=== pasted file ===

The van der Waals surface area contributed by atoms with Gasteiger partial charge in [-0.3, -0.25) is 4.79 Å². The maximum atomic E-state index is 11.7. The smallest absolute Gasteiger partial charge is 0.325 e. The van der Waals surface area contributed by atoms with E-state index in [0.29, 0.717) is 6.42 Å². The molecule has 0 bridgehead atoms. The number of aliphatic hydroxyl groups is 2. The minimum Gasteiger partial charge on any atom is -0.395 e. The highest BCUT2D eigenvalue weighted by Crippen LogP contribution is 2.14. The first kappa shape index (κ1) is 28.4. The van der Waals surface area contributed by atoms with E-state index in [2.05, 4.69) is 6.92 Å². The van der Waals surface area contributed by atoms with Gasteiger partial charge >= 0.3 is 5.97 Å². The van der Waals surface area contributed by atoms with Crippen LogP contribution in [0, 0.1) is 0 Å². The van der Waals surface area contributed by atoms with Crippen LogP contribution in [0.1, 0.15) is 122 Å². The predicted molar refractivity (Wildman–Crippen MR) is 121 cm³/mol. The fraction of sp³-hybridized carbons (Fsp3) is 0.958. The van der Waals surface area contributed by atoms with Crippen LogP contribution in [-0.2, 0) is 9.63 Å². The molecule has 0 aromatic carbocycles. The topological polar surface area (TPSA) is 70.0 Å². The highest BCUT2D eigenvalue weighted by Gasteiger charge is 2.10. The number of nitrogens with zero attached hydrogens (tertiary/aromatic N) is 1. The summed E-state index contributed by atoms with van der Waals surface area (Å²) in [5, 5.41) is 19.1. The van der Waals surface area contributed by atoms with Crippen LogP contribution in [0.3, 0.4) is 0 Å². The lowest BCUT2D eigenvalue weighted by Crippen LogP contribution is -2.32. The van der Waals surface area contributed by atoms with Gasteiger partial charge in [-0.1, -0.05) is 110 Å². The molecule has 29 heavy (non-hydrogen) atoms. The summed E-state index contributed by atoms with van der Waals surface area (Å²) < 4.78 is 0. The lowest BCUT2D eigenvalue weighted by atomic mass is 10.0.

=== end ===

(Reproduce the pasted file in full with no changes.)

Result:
The van der Waals surface area contributed by atoms with Gasteiger partial charge in [-0.3, -0.25) is 4.79 Å². The maximum atomic E-state index is 11.7. The smallest absolute Gasteiger partial charge is 0.325 e. The van der Waals surface area contributed by atoms with E-state index in [0.29, 0.717) is 6.42 Å². The molecule has 0 bridgehead atoms. The number of aliphatic hydroxyl groups is 2. The minimum Gasteiger partial charge on any atom is -0.395 e. The highest BCUT2D eigenvalue weighted by Crippen LogP contribution is 2.14. The first kappa shape index (κ1) is 28.4. The van der Waals surface area contributed by atoms with E-state index in [2.05, 4.69) is 6.92 Å². The van der Waals surface area contributed by atoms with Gasteiger partial charge >= 0.3 is 5.97 Å². The van der Waals surface area contributed by atoms with Crippen LogP contribution in [0, 0.1) is 0 Å². The van der Waals surface area contributed by atoms with Crippen LogP contribution in [0.1, 0.15) is 122 Å². The predicted molar refractivity (Wildman–Crippen MR) is 121 cm³/mol. The fraction of sp³-hybridized carbons (Fsp3) is 0.958. The van der Waals surface area contributed by atoms with Crippen LogP contribution in [-0.2, 0) is 9.63 Å². The molecule has 0 aromatic carbocycles. The topological polar surface area (TPSA) is 70.0 Å². The highest BCUT2D eigenvalue weighted by Gasteiger charge is 2.10. The number of nitrogens with zero attached hydrogens (tertiary/aromatic N) is 1. The summed E-state index contributed by atoms with van der Waals surface area (Å²) in [5, 5.41) is 19.1. The van der Waals surface area contributed by atoms with Crippen LogP contribution in [0.3, 0.4) is 0 Å². The lowest BCUT2D eigenvalue weighted by Crippen LogP contribution is -2.32. The van der Waals surface area contributed by atoms with Gasteiger partial charge in [-0.1, -0.05) is 110 Å². The molecule has 29 heavy (non-hydrogen) atoms. The summed E-state index contributed by atoms with van der Waals surface area (Å²) < 4.78 is 0. The lowest BCUT2D eigenvalue weighted by atomic mass is 10.0.